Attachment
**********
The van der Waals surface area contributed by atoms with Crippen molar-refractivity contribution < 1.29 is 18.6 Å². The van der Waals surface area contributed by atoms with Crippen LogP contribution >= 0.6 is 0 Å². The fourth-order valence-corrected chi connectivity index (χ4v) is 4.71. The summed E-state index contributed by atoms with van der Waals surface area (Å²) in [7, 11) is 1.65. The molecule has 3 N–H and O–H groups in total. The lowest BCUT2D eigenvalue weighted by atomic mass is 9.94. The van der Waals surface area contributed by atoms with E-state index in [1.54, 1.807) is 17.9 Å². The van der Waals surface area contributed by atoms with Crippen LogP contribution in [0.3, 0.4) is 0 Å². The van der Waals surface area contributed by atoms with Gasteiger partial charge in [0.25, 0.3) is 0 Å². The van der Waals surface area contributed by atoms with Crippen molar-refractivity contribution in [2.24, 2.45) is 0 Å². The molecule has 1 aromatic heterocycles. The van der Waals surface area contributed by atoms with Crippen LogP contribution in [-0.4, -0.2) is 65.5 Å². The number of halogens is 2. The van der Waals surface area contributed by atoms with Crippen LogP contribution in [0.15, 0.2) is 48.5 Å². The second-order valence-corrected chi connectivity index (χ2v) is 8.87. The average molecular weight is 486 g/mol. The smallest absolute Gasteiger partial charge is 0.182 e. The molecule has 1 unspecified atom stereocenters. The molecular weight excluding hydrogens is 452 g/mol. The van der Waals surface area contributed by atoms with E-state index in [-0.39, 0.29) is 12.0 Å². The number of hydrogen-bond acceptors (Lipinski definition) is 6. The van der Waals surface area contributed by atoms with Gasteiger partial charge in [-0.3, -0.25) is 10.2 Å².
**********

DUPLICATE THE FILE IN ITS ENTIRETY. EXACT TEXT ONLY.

The van der Waals surface area contributed by atoms with Crippen molar-refractivity contribution < 1.29 is 18.6 Å². The van der Waals surface area contributed by atoms with Crippen LogP contribution >= 0.6 is 0 Å². The fourth-order valence-corrected chi connectivity index (χ4v) is 4.71. The summed E-state index contributed by atoms with van der Waals surface area (Å²) in [7, 11) is 1.65. The molecule has 3 N–H and O–H groups in total. The lowest BCUT2D eigenvalue weighted by atomic mass is 9.94. The van der Waals surface area contributed by atoms with E-state index in [1.54, 1.807) is 17.9 Å². The van der Waals surface area contributed by atoms with Crippen LogP contribution in [0.3, 0.4) is 0 Å². The van der Waals surface area contributed by atoms with Gasteiger partial charge in [0.25, 0.3) is 0 Å². The van der Waals surface area contributed by atoms with Crippen molar-refractivity contribution in [2.24, 2.45) is 0 Å². The molecule has 1 aromatic heterocycles. The van der Waals surface area contributed by atoms with Crippen LogP contribution in [-0.4, -0.2) is 65.5 Å². The number of halogens is 2. The van der Waals surface area contributed by atoms with Crippen LogP contribution in [0.15, 0.2) is 48.5 Å². The second-order valence-corrected chi connectivity index (χ2v) is 8.87. The average molecular weight is 486 g/mol. The smallest absolute Gasteiger partial charge is 0.182 e. The molecule has 1 unspecified atom stereocenters. The molecular weight excluding hydrogens is 452 g/mol. The van der Waals surface area contributed by atoms with E-state index in [-0.39, 0.29) is 12.0 Å². The number of hydrogen-bond acceptors (Lipinski definition) is 6. The van der Waals surface area contributed by atoms with Gasteiger partial charge in [-0.3, -0.25) is 10.2 Å².